So, so far the Trek-Tech Optera 460 Tripod is extremely well made, easy to interpret with a minimal amount of intuition, has a clever and very powerful magnetic method of connecting the camera to the tripod, is capable of supporting a body and telephoto zoom and seems instantly adaptable. It can go boldly where other tripods couldn’t. Great, just one thing though... Is it steady?
Well, with a heavy professional camera on top and without the supporting cord which braces the legs it isn’t. In fact it simply collapses, so it is essential to use it properly. Then it takes a bit of adjustment to set the lens on the subject and there is quite a bit of what I call ‘down-drop’, the lowering due to the weight of the camera after you’ve locked off any tripod. This always makes me curse a lot, usually to myself or at the tripod. But in this instance it isn’t too bad, especially if the legs are not on a smooth substrate like my windowsill. On top of the brick wall outside the Optera 460 was much better and with a compact it was fine. I think that for this gadget to work best when it comes to settling it, we’re looking at the lighter DSLR’s to be put on top.
"the Trek-Tech Optera 460 is beautifully made, ingeniously designed, novel, light and perfect for lighter DSLRs"
Now, even when the Trek-Tech Optera 460 is fixed it is still jiggly. It wobbles slightly, which it is bound to as it’s basically bendy, so if you are hand holding slow exposures it will probably only slightly increase your chances of getting a ‘sharpie’. However, I’m not put off by this because I have to ask why you would be hand holding slow-exposures anyway? Why not do it properly and use a cable release? Although the Optera 460 Tripod will probably never be as solid as a metal or rigid tripod, it may actually be that it’s a better bet because it will go where the former cannot. For instance, it took literally seconds to set it on the dashboard of my car with a compact to take a self-portrait of me driving. Incidentally, I didn’t take the picture because I don’t actually want a picture of me driving, or doing anything for that matter, but this tripod is pretty ‘go-anywhere’ and without fuss too.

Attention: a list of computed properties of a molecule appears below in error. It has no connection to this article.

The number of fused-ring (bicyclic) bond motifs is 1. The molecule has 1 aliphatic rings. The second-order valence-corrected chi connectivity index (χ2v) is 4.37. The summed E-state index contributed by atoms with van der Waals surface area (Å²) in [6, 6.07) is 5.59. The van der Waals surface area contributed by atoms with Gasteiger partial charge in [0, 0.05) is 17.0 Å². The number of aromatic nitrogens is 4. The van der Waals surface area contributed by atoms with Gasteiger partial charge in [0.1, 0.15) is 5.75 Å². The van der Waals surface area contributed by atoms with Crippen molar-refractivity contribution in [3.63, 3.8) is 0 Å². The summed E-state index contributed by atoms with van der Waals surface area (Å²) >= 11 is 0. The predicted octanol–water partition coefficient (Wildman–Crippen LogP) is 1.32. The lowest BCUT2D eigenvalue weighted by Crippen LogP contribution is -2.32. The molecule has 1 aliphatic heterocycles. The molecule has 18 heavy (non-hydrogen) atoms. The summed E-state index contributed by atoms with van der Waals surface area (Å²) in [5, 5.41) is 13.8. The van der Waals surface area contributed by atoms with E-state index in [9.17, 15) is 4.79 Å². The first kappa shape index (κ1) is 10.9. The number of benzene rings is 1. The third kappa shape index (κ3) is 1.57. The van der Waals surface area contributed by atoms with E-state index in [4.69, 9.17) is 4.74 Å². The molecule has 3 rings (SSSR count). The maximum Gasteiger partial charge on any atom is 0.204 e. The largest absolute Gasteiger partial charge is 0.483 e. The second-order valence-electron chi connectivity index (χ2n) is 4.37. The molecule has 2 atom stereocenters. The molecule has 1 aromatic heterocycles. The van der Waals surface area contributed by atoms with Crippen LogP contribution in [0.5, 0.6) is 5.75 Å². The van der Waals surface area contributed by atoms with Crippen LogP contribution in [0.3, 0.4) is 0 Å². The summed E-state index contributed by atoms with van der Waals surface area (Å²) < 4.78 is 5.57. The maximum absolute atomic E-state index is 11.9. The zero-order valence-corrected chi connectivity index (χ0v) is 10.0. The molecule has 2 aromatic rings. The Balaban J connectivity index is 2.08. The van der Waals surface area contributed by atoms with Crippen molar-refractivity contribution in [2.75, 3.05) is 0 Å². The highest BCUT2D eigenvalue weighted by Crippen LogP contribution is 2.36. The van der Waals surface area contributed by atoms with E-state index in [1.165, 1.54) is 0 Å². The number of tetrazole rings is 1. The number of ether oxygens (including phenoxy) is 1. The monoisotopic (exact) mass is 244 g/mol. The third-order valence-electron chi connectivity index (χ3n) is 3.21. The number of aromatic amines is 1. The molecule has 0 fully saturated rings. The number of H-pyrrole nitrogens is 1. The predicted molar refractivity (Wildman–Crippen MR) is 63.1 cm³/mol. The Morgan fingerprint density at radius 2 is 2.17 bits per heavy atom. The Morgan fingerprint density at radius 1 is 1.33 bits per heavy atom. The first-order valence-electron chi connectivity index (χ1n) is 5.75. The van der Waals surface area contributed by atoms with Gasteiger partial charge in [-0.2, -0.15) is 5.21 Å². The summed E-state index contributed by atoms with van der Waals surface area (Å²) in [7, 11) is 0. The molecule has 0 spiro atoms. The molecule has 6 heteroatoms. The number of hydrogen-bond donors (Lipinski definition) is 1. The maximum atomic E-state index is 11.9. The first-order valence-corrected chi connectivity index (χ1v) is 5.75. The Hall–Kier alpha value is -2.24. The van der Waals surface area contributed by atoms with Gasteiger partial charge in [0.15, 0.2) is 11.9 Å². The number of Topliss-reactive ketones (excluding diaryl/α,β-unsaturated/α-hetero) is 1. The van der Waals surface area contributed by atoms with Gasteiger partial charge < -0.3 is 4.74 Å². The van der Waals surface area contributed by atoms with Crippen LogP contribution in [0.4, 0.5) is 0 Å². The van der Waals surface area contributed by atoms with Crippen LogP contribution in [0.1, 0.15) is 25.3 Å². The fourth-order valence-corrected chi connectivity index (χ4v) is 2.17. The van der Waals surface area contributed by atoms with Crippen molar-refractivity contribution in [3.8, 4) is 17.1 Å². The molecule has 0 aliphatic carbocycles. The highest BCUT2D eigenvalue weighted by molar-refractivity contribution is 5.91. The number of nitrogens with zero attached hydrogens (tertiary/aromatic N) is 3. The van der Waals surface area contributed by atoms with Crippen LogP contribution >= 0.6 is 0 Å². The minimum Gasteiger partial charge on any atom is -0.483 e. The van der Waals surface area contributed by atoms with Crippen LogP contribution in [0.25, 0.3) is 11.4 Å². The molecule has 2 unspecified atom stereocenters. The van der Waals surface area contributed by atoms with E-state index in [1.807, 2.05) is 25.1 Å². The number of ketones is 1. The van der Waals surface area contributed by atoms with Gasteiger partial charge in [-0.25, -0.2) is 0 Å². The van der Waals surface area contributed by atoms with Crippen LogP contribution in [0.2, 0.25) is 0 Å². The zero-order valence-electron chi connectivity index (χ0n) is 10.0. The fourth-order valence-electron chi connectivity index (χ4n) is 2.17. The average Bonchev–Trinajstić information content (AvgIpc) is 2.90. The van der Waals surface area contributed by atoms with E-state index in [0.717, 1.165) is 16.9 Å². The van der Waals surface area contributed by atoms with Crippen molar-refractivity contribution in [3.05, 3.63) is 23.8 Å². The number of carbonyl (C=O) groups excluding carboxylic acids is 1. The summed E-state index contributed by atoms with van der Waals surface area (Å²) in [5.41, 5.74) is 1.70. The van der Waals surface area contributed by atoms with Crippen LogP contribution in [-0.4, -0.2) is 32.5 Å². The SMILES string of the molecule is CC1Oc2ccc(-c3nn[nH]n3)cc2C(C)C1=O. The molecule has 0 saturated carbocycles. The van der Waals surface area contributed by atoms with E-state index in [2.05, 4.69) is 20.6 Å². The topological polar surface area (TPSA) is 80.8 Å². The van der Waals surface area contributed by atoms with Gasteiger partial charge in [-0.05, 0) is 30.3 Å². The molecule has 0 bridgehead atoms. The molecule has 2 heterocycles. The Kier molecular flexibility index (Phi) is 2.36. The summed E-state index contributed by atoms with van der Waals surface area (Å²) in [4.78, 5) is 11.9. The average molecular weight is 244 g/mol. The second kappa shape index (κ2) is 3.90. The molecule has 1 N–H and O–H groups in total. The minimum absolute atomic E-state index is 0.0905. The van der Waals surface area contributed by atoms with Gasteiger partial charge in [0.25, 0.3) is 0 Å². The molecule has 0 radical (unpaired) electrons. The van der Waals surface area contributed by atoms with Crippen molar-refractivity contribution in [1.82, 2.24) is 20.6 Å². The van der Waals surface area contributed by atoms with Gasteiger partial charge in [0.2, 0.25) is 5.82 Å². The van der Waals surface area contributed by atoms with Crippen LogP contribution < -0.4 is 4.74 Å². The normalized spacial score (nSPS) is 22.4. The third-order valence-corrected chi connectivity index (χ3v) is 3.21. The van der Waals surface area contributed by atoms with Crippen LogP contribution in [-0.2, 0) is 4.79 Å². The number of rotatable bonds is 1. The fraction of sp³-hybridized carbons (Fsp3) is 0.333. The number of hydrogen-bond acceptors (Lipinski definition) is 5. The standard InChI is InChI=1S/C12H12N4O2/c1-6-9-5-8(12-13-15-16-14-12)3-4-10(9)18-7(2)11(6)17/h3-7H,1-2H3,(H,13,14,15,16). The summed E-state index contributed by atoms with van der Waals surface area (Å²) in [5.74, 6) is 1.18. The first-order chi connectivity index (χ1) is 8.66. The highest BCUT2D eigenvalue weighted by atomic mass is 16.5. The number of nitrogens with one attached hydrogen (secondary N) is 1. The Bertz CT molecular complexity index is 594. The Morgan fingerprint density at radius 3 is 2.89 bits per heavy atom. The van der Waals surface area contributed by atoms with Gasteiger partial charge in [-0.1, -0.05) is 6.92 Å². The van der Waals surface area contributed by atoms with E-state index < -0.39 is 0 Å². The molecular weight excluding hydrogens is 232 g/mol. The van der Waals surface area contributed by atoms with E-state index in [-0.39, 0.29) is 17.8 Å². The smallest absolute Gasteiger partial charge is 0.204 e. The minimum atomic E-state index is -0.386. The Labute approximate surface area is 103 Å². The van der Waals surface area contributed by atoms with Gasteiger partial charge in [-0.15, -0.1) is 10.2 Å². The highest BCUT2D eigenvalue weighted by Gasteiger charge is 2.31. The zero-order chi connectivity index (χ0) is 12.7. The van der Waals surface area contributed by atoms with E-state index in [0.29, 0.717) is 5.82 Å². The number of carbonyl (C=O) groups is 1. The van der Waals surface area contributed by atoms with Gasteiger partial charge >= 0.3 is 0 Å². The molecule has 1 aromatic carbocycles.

For me, the ultimate million dollar question is: “Is this a serious alternative to a bean bag?” Well, it won’t go soggy in the rain and it’s very light, which is good for my ever-straining back and when it comes to the arguments at airport check-ins (N.B. I don’t fly with a bag full of beans, I have to find beans where ever I end up, which occasionally is a nuisance). And it will wrap around things too, and I reckon, that with a bit of time and use to fully exercise its potential, the Optera 460 Tripod will find its niche to provide a capable and unique service. I think that it would be very good for use in public bird hides, on those very photo-unfriendly shelves beneath the windows where its always a mess trying to get a conventional tripod to sit between the bench and the window, and where swearing is forbidden on account of other more polite visitors.
To conclude, the Trek-Tech Optera 460 Tripod is beautifully made, ingeniously designed, novel, light and perfect for compacts and lighter DSLRs, where it will be even better with remote/cable releases. It really scores on its rapid ability to provide a perch in places where normal tripods wouldn’t go. If I was a dragon in its den... I’d be... in.
10/10 build quality
6/10 Does what it says on the can